As an example: the mathematician, philosopher and engineer, are three types all of whom can excel. They each have different ways of thinking. Is one less wise than the other? This is the way God created the world. Two heads are not identical. Every person is wise within their God-given boundaries.
So when learning a complex issue involving a dispute between two Tanaim, the Gemara brings about a dispute between two Amoraim on their interpretation Now we have four views. Then the Gemara brings a different interpretation of the Amoraim and we now have eight approaches. Then there is a dispute between Rashi and Tosfos – and we have 16 opinions. This can then extend to different understanding in Rashi and Tosfos which leads to 32 approaches.
A student who can understand all these methods is mathematically gifted, but how many are born with this ability?
However another student could resolve a conflict between two different Gemoras because they had a more philosophical (abstract learning) ability. And others may have practical more applied sense, and can apply the principles to conclude practical halachic ramifications in our daily lives.
So when Yeshivos deliver complex shiurim with hair-splitting logical minutiae, many students do not have the tools to deal with this approach. But if you were studying with them issues of Jewish law tracing the Gemora through Tanaim and Amoraim and Rishonim and Acharonim until they could see and understand the conclusions in Shulchan Aruch they would feel experts in that field, and they will importantly derive much satisfaction and fulfilment.
Different children’s institutions
The conclusion is that there must be different departments in each Yeshivah. For example, children of the same age will have one group studying Gemorah, a second group learning Mishnayos and a third group learning Halacha.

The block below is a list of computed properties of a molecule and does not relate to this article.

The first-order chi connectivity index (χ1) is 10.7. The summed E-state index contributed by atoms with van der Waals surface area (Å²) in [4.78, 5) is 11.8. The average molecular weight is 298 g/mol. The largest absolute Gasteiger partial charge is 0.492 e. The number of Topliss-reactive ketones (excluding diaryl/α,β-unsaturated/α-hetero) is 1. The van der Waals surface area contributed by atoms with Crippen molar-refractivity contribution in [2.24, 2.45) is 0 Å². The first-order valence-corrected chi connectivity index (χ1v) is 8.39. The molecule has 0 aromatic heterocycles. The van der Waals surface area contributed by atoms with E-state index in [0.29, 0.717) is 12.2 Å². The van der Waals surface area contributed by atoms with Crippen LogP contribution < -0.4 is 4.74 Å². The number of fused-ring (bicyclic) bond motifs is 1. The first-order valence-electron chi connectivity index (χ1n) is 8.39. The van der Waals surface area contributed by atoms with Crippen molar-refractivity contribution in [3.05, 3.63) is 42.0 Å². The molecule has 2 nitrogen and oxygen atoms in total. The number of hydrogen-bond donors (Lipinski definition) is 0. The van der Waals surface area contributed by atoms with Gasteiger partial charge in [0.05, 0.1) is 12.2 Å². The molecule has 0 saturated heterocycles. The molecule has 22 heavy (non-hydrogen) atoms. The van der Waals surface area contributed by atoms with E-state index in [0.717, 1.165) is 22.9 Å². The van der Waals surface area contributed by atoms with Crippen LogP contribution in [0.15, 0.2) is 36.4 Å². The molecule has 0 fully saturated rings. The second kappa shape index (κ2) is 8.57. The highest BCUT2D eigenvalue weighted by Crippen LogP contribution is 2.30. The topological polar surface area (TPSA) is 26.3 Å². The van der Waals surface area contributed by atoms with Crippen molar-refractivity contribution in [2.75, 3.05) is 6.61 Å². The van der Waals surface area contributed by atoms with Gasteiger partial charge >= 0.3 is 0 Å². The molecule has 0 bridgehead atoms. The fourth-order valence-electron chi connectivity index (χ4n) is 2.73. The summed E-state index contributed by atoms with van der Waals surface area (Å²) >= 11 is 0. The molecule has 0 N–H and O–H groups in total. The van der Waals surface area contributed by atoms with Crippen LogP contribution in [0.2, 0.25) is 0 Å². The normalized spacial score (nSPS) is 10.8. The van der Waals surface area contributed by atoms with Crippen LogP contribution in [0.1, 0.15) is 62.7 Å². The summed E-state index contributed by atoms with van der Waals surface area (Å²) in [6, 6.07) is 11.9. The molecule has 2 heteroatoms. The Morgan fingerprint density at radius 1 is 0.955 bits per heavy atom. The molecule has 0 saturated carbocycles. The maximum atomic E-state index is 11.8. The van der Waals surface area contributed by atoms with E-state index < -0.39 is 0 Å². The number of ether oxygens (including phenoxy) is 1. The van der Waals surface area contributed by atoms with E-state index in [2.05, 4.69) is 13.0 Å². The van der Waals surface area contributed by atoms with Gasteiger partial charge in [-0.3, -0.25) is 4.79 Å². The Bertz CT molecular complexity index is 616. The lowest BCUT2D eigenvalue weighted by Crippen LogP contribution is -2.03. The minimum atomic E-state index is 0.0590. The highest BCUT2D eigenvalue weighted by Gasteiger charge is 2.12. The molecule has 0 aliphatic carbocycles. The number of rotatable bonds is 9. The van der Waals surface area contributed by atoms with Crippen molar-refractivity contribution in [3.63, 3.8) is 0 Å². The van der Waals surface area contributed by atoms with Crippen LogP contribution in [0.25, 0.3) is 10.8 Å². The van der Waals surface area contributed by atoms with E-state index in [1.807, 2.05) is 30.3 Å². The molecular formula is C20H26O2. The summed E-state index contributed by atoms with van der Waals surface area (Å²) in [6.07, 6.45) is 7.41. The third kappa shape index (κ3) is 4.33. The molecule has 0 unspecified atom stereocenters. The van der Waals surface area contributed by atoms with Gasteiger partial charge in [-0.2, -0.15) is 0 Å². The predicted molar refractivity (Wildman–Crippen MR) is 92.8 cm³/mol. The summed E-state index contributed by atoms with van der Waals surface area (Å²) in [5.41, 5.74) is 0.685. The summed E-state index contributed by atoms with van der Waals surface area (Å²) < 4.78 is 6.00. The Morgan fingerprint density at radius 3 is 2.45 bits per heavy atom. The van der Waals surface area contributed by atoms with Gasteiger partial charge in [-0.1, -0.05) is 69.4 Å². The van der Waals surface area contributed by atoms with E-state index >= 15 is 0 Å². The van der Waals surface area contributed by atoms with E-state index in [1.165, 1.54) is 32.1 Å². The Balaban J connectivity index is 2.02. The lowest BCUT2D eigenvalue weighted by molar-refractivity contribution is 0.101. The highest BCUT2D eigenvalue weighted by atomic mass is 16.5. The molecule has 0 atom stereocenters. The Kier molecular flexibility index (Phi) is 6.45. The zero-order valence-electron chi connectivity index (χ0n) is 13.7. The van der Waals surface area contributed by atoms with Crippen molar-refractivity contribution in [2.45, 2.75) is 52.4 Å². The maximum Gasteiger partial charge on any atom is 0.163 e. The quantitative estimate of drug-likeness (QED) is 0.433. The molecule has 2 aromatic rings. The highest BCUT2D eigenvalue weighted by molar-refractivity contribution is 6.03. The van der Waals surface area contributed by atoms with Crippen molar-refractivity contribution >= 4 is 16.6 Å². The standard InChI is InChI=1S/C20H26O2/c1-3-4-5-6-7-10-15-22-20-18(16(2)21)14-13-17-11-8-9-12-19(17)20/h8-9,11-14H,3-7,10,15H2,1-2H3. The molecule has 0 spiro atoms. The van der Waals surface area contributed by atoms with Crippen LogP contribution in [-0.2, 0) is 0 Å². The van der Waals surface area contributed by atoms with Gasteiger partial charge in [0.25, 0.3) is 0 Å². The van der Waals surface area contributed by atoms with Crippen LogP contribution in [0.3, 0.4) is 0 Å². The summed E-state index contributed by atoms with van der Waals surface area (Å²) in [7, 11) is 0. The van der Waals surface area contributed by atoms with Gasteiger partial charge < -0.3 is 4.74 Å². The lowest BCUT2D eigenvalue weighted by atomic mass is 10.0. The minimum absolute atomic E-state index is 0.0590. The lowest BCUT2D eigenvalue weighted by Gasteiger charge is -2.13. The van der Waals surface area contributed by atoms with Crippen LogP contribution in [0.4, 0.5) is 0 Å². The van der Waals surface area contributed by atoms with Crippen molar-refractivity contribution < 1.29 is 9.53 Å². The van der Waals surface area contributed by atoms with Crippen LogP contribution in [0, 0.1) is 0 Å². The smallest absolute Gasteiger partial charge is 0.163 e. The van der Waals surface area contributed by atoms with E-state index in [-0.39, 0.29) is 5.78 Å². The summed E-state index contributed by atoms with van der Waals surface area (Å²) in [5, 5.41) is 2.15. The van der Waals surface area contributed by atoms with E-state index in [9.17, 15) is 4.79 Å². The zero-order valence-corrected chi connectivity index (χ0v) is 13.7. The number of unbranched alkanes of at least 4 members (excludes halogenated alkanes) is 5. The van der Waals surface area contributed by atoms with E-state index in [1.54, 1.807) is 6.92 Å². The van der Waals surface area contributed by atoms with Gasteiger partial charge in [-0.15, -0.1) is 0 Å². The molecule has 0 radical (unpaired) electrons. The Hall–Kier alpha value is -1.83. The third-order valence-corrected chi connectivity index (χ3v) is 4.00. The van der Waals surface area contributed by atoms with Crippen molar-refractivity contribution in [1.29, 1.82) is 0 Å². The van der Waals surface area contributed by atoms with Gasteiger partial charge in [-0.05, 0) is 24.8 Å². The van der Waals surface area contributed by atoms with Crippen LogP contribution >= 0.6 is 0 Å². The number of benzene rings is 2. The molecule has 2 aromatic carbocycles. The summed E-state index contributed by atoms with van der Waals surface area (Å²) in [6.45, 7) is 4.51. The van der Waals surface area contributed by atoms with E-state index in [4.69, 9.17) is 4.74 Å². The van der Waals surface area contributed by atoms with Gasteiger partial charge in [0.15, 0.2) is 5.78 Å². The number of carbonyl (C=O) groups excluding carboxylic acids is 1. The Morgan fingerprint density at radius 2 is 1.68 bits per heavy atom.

The institution itself must have a framework and provide options so that students select what is suitable for them and is fulfilling.
If you do not give him the opportunity – it’s like the philosopher being forced to become a mathematician, and instead of becoming successful in their chosen field, they end up not being successful at all.
We need to open many types of such institutions, and there are a lot of donors willing to support it, since they were disappointed that they had suffered and were not successful in their own learning.
We need to explain to people that this is a real life-death situation, and if we lack money, then by Halacha we have to sell all the scrolls in the synagogue so that each synagogue will only have one, and thus finance the costs.
There is a recent great awakening to write Torah scrolls, and almost every month in our neighborhood there is one more new Torah Scroll. So certainly they would be willing to donate money for new institutions. This is more important than the new Torah scrolls.
One story tells of a woman who wrote to the Lubavitcher Rebbe that they wish to contribute a Torah in loving memory of her relatives, and the Rebbe responded (אגרות קודש ח”ל ע’ צב) that if she will support a yeshiva student who studies Torah, then the souls will be raised more than through buying a Torah scroll. And how much more so in regard to save the lives of children in Israel.
So parents need to know that if their child is not succeeding in a given Yeshivah no matter how hard they try, they should take the child out of that Yeshivah. This is פיקוח נפש.
2 thoughts on “An education revolution?”
This is a great essay and I hope that it has some effect – but I should point out that selling a sefer torah would only provide a small fraction of a single teacher’s salary for one year. I don’t know what the solution is, but we shouldn’t pretend that it will consist of an easy answer like “sell the sifrei torah!”. In any event, if all the synagogues sold their sifrei torah, who would buy them?
I think his point is twofold:
One, there are many who can afford to buy a Sefer Torah these days. He is saying consider supporting the education system instead
Two, dramatically, the Sefer Torah is Halachically less of an imperative